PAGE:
Stretching and exercising the neck help it to maintain mobility and better support the head. A strong and flexible neck functions better and is less likely to become painful, which may also reduce the risk of associated dizziness.

Neck stretches and exercises help keep the neck strong and flexible, making it less susceptible to pain and possibly reducing the risk of associated dizziness. Read Neck Exercises for Neck Pain

Gentle Stretches for Neck Pain and Dizziness

Stretching the neck can help reduce muscle tension and increase range of motion. Some gentle stretches to try include:

  • Neck Flexion and Extension. Gently tilt the head forward with the chin going down as far as it can comfortably go. Then tilt the head all the way backward, looking up toward the ceiling.

    See 4 Easy Stretches for a Stiff Neck

  • Lateral Neck Flexion. Gradually bend the head to the left, bringing the left ear toward the left shoulder. Then repeat on the right side.
  • Neck Rotation. Slowly turn the head to the left, then to the right.

    See Neck Stretches

  • Levator Scapulae Stretch. Raise the right elbow above the shoulder and rest it on a door jamb. Keeping the shoulders still, turn the head to the left and tilt the chin down toward the collarbone to stretch the back of the neck. Hold for 30 to 60 seconds, then repeat on the other side.

    See Easy Levator Scapulae Stretch for Neck Pain

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Strengthening Exercises for Neck Pain and Dizziness

Some studies have suggested that a weakened neck and/or forward head posture may increase the risk for neck pain and dizziness.2-3 The following exercises can help strengthen the muscles to maintain better posture throughout the day, keeping the shoulders back and the ears directly above the shoulders:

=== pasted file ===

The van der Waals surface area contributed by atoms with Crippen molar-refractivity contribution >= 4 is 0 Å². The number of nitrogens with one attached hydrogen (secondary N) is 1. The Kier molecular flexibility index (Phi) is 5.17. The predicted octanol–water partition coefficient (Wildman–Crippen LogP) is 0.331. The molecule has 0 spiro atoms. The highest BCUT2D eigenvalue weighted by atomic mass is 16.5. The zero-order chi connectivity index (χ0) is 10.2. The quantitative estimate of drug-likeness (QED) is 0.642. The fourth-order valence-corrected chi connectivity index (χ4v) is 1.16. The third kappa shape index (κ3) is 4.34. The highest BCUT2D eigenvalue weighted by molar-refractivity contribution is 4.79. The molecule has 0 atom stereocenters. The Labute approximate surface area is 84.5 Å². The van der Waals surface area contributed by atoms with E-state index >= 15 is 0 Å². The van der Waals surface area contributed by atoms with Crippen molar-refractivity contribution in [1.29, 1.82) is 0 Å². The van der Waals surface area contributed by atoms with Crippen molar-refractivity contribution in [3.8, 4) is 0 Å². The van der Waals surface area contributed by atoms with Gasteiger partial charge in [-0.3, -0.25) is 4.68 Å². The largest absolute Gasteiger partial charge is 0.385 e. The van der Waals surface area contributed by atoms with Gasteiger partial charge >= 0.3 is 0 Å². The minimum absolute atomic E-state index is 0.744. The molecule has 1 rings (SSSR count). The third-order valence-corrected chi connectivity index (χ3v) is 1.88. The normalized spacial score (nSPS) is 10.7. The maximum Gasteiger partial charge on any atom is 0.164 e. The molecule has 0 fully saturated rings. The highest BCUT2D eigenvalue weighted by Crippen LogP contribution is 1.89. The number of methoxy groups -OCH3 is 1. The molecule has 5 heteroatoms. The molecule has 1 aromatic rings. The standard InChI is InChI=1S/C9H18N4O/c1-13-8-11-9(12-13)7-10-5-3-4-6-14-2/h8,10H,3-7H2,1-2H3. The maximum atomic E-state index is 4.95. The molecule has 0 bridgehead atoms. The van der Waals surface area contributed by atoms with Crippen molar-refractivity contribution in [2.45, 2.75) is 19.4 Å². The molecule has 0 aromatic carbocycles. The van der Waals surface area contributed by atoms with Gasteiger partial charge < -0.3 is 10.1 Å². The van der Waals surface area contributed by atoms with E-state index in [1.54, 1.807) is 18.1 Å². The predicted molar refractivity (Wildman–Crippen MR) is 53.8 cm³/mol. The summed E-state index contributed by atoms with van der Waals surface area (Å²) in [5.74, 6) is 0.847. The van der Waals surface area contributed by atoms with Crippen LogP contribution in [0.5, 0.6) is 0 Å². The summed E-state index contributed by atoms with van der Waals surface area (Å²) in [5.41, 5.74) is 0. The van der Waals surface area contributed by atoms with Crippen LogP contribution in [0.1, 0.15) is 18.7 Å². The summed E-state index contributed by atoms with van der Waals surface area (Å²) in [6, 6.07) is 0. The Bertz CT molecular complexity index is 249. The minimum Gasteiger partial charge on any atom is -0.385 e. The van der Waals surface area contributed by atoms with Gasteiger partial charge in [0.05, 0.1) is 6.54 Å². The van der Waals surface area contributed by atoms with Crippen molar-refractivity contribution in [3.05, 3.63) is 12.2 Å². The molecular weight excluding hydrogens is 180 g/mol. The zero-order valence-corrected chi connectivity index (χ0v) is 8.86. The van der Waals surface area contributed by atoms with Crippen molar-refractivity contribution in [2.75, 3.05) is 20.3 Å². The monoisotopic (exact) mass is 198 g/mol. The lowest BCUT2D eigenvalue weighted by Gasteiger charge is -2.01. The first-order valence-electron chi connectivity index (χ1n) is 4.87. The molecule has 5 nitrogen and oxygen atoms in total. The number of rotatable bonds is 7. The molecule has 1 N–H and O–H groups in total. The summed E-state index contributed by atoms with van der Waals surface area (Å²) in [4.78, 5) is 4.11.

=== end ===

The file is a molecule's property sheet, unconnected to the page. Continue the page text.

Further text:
Chin Tuck. Sit upright and look straight ahead with the ears directly above the shoulders. Pull the chin and head straight back while keeping the eyes focused straight ahead. When a good stretch is felt at the top of the neck and base of the head, hold it for 5 seconds. Repeat up to 10 times. This exercise can also be performed while standing if comfortable.

See Easy Chin Tucks for Neck Pain

Back Burn. Stand up straight with the back and head flat against a wall, feet shoulder width apart. Hold the arms straight out to the sides at shoulder height with the back of the hands against the wall. Keeping the arms and hands against the wall, slowly slide the hands up above the head and then slowly back down. Try to repeat 10 times.

See Neck Strengthening Exercises

Prone Cobra. While lying face down on the floor or a yoga mat, place the forehead on a pillow or rolled-up towel. Raise your head, chest, and arms while keeping the elbows out to the side and squeezing the shoulder blades together. Keep the forehead at least an inch off the ground with the eyes looking downward (rather than looking up and overarching the neck). Hold for 10 seconds if possible, then rest. Try to do 10 repetitions.

Watch: 4 Easy Stretches for Neck and Shoulder Pain Video

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Tips for Exercising with Neck Pain and Dizziness

It is not advised to exercise while dizzy unless under the guidance and supervision of a medical professional. If a particular exercise or stretch increases neck pain or dizziness, it should be stopped.

See Physical Therapy for Neck Pain Relief

For some cases of recurrent dizziness, a doctor may prescribe vestibular rehabilitation therapy (VRT). VRT exercises can vary widely and depend on the specific diagnosis. Typically, VRT involves exercises that are focused on eye movements, posture training, and improving balance. VRT commonly induces some symptoms of dizziness as part of the process, so it is best performed under the guidance of a trained medical professional.7

Watch: 3 Easy Neck Exercises for Neck Pain Video

References:

  1. Liu X-M, Pan F-M, Yong Z-Y et al. Does the longus colli have an effect on cervical vertigo? Medicine (Baltimore). 2017; 96(12):e6365. doi: 10.1097/MD.0000000000006365
  2. Fortner MO, Oakley PA, Harrison DE. Alleviation of posttraumatic dizziness by restoration of the cervical lordosis: a CBP® case study with a one year follow-up. J Phys Ther Sci. 2018; 30(5):730-3. doi: 10.1589/jpts.30.730.
  1. Home-based exercise. Vestibular Disorders Association (VeDA) website. https://vestibular.org/understanding-vestibular-disorders/treatment/vestibular-home-therapy. Accessed February 8, 2019.
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